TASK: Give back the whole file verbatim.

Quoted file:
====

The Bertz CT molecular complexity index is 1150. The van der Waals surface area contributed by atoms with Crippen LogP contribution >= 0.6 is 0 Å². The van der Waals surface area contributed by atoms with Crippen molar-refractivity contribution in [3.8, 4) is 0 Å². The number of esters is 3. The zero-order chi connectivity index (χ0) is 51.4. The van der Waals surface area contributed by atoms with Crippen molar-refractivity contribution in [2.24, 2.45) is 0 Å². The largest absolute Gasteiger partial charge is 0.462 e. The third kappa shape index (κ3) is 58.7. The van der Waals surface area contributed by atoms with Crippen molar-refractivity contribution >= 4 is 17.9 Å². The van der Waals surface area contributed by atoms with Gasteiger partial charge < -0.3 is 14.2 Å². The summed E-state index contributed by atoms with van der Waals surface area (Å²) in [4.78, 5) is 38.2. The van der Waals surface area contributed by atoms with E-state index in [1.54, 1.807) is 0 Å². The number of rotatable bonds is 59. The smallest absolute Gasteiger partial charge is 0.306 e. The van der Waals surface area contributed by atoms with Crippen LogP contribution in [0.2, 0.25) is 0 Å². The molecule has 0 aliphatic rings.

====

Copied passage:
The Bertz CT molecular complexity index is 1150. The van der Waals surface area contributed by atoms with Crippen LogP contribution >= 0.6 is 0 Å². The van der Waals surface area contributed by atoms with Crippen molar-refractivity contribution in [3.8, 4) is 0 Å². The number of esters is 3. The zero-order chi connectivity index (χ0) is 51.4. The van der Waals surface area contributed by atoms with Crippen molar-refractivity contribution in [2.24, 2.45) is 0 Å². The largest absolute Gasteiger partial charge is 0.462 e. The third kappa shape index (κ3) is 58.7. The van der Waals surface area contributed by atoms with Crippen molar-refractivity contribution >= 4 is 17.9 Å². The van der Waals surface area contributed by atoms with Gasteiger partial charge < -0.3 is 14.2 Å². The summed E-state index contributed by atoms with van der Waals surface area (Å²) in [4.78, 5) is 38.2. The van der Waals surface area contributed by atoms with E-state index in [1.54, 1.807) is 0 Å². The number of rotatable bonds is 59. The smallest absolute Gasteiger partial charge is 0.306 e. The van der Waals surface area contributed by atoms with Crippen LogP contribution in [0.2, 0.25) is 0 Å². The molecule has 0 aliphatic rings.